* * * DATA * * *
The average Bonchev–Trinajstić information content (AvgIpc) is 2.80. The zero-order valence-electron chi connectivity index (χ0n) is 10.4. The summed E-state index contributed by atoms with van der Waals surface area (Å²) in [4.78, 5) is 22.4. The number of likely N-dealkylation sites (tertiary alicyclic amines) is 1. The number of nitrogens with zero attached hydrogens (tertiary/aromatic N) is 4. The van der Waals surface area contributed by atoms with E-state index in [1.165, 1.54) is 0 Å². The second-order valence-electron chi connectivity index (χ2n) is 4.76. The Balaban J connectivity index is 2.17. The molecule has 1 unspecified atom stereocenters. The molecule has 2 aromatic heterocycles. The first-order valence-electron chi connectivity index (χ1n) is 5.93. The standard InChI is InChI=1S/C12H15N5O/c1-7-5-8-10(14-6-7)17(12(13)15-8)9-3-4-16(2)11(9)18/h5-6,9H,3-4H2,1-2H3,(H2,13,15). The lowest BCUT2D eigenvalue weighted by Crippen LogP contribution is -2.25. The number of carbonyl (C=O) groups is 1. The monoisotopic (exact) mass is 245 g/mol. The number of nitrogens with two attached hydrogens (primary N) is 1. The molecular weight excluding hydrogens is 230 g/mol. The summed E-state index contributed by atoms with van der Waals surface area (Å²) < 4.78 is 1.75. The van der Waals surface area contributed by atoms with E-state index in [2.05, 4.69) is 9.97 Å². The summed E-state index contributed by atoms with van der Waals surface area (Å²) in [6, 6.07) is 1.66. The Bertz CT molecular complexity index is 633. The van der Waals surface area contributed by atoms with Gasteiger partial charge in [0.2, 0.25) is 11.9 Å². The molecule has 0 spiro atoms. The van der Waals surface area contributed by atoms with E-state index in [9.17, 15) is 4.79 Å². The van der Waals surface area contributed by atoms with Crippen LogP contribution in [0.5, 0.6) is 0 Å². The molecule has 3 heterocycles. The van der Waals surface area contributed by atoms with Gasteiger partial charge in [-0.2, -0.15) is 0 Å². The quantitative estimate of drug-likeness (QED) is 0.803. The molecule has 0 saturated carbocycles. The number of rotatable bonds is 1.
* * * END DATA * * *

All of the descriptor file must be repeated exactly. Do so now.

The average Bonchev–Trinajstić information content (AvgIpc) is 2.80. The zero-order valence-electron chi connectivity index (χ0n) is 10.4. The summed E-state index contributed by atoms with van der Waals surface area (Å²) in [4.78, 5) is 22.4. The number of likely N-dealkylation sites (tertiary alicyclic amines) is 1. The number of nitrogens with zero attached hydrogens (tertiary/aromatic N) is 4. The van der Waals surface area contributed by atoms with E-state index in [1.165, 1.54) is 0 Å². The second-order valence-electron chi connectivity index (χ2n) is 4.76. The Balaban J connectivity index is 2.17. The molecule has 1 unspecified atom stereocenters. The molecule has 2 aromatic heterocycles. The first-order valence-electron chi connectivity index (χ1n) is 5.93. The standard InChI is InChI=1S/C12H15N5O/c1-7-5-8-10(14-6-7)17(12(13)15-8)9-3-4-16(2)11(9)18/h5-6,9H,3-4H2,1-2H3,(H2,13,15). The lowest BCUT2D eigenvalue weighted by Crippen LogP contribution is -2.25. The number of carbonyl (C=O) groups is 1. The monoisotopic (exact) mass is 245 g/mol. The number of nitrogens with two attached hydrogens (primary N) is 1. The molecular weight excluding hydrogens is 230 g/mol. The summed E-state index contributed by atoms with van der Waals surface area (Å²) < 4.78 is 1.75. The van der Waals surface area contributed by atoms with E-state index in [2.05, 4.69) is 9.97 Å². The summed E-state index contributed by atoms with van der Waals surface area (Å²) in [6, 6.07) is 1.66. The Bertz CT molecular complexity index is 633. The van der Waals surface area contributed by atoms with Gasteiger partial charge in [0.2, 0.25) is 11.9 Å². The molecule has 0 spiro atoms. The van der Waals surface area contributed by atoms with E-state index in [9.17, 15) is 4.79 Å². The van der Waals surface area contributed by atoms with Crippen LogP contribution in [0.5, 0.6) is 0 Å². The molecule has 3 heterocycles. The van der Waals surface area contributed by atoms with Gasteiger partial charge in [-0.2, -0.15) is 0 Å². The quantitative estimate of drug-likeness (QED) is 0.803. The molecule has 0 saturated carbocycles. The number of rotatable bonds is 1.